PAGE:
Tuesday, 12 July 2011

Yin Yang...

Have you ever tried Marks and Spencer's Strawberry Scones? The "light and scrummy all butter scones filled with fresh whipped cream and a generous dollop of strawberry conserve"? You know the ones…?

<------------------Yerrr, these. Please say you have, if you haven't please go out and buy some - on me if that hurries you on your way. With the passing of mum's birthday, she'd brought home the remainder of a pastry and cake selection she'd taken into work for her colleagues - unfortunately for her (she's been buying me a twin box almost every day) and fortunately for me (who'd have known scones could taste THIS good?!) this was one of them. They are subtly sweet, so crumbly and light - and up until that fated day two weeks ago, not even a single bite of a single scone had ever passed my lips. In general, scones are not really sweet enough for sweet-toothed people (read: me). They can be dry and chewy. But I am really, rather officially head-over-heels for these; I cannot stop eating them! However, luckily (for my hips and thighs at least), I've (re)discovered a second love too. Running. Even better, running in the rain. And I figured it's the perfect balance. Eat more + exercise more = EQUILIBRIUM. And I s'pose that's the point of my post today.

I feel like everything around me is changing. Routines have changed, rules have changed, relationships have changed. It's been a strange weekend and I fear I'm speaking in riddles at the moment. So here's my point. When things change, we have no choice but to watch silently. People leave and we can't stop them. Circumstances change, seasons change and times change too. But what I have come to realise is, in all the chaos, in our lack of control on the changes around us, there remains a semblance of balance. We lose somebody, we find somebody else; if only we can hold it together long enough to see that. It is, really, all about yin yang. Balancing the good with the bad, the loss with the gain. If you can just keep your head on the right way, you're going to be okay. And if you can just remember that, I think you can get through pretty much anything. So what if you had your heart broken, how do you know some-one won't come along to fix it right back up? So what if you lost a boyfriend, don't you still have your family by your side? So what if you (or I, for that matter) eat two scones a day, you can exercise it back down right?! (I hope?!). The key to life is really in yin yang - it's not about leading a life of safe averages but experiencing the extremes so the averages work themselves out.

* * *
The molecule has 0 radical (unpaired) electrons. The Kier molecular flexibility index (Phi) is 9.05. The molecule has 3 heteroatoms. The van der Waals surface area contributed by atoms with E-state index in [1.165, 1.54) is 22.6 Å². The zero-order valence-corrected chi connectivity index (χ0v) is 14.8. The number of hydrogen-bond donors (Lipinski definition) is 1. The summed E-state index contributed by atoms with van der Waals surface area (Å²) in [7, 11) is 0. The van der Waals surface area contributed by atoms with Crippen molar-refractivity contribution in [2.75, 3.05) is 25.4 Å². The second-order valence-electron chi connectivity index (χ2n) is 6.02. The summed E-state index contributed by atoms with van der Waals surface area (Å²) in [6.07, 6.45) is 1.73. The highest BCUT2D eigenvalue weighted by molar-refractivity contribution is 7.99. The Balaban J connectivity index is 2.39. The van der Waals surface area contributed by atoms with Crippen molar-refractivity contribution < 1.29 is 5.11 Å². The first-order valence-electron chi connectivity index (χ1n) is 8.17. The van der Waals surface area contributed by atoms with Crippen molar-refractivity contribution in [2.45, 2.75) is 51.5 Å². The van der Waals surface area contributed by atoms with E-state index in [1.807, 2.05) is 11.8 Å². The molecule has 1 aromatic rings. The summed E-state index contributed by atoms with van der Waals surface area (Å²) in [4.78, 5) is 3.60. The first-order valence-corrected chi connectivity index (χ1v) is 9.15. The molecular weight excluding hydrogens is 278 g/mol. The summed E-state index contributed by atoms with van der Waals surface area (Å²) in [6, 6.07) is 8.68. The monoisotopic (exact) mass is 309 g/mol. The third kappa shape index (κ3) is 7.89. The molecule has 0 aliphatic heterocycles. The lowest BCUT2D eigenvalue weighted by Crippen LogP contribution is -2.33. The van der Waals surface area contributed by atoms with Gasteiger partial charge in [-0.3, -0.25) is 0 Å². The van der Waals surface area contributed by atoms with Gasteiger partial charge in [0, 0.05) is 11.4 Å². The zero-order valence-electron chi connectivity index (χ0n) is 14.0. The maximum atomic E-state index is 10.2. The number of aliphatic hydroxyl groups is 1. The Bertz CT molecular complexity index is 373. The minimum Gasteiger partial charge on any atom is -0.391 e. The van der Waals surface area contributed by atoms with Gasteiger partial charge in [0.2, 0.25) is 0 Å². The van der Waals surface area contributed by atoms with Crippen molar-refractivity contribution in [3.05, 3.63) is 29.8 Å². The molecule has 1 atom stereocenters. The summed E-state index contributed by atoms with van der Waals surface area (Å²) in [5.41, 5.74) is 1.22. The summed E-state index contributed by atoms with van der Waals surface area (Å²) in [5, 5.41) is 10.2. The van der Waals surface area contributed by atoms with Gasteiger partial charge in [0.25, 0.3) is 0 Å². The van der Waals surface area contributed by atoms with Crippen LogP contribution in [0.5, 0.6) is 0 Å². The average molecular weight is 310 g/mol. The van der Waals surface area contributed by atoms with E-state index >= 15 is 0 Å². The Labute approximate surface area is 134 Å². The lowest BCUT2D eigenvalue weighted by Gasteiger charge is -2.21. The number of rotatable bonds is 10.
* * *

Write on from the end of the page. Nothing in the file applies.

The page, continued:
In truth, I've had a wonderful-ish few weeks. I've spent much time wrestling plants in the garden (looks a lot better now), a lot of time catching up with old friends and new, and of course eating those scones. I finally bought myself a new phone (I have been GLUED to it since, can you blame me?!) and I go away to Italy on Saturday with my best girl friend. I am super excited for the food (had you already guessed?!), the partying and of course those smooth Italian men ;) We're staying in Garda, and as well as the typical beach relaxation, we're hoping to take advantage of the water sports on offer and trips to Verona and Venice. More on that soon though.




Friday, 8 July 2011

The Long Road Home

Soooo one rattling 30 minute bus-ride into Edinburgh airport, a gruelling two hour wait for the departure gate announcement and then a totally unexplained two hour delay in departure (AND only a Boot’s sandwich for dinner) we finally arrived home at 1am last night. I make that...oooo, 9 hours door-to-door?! OUCH. I definitely look like it too, I may as well have walked from Edinburgh to London really. But, journey time aside, I do have to deliver (for the large part) a rather complimentary verdict on EasyJet - they’ve pretty much kicked Ryanair’s cheap ass and I sure won’t be flying with the latter again. EasyJet adopt a 'carry as much as you like as long as you can carry it alone' policy and I must say, me like. None of that soul-crushing weighing of bag to check it’s not 10 grams over the 10 kg limit, or squashing of bag into Ryanair’s custom-made bag-measuring apparatus just to prove it’s not over-sized. No last minute discarding of precious, prized possessions (my comfiest Nikey shoes en route to Sweden :( ) nor staff yelling in your ear when your boarding pass is folded in half (clearly you’re meant to have it laminated just in time for their inspection) - happy days!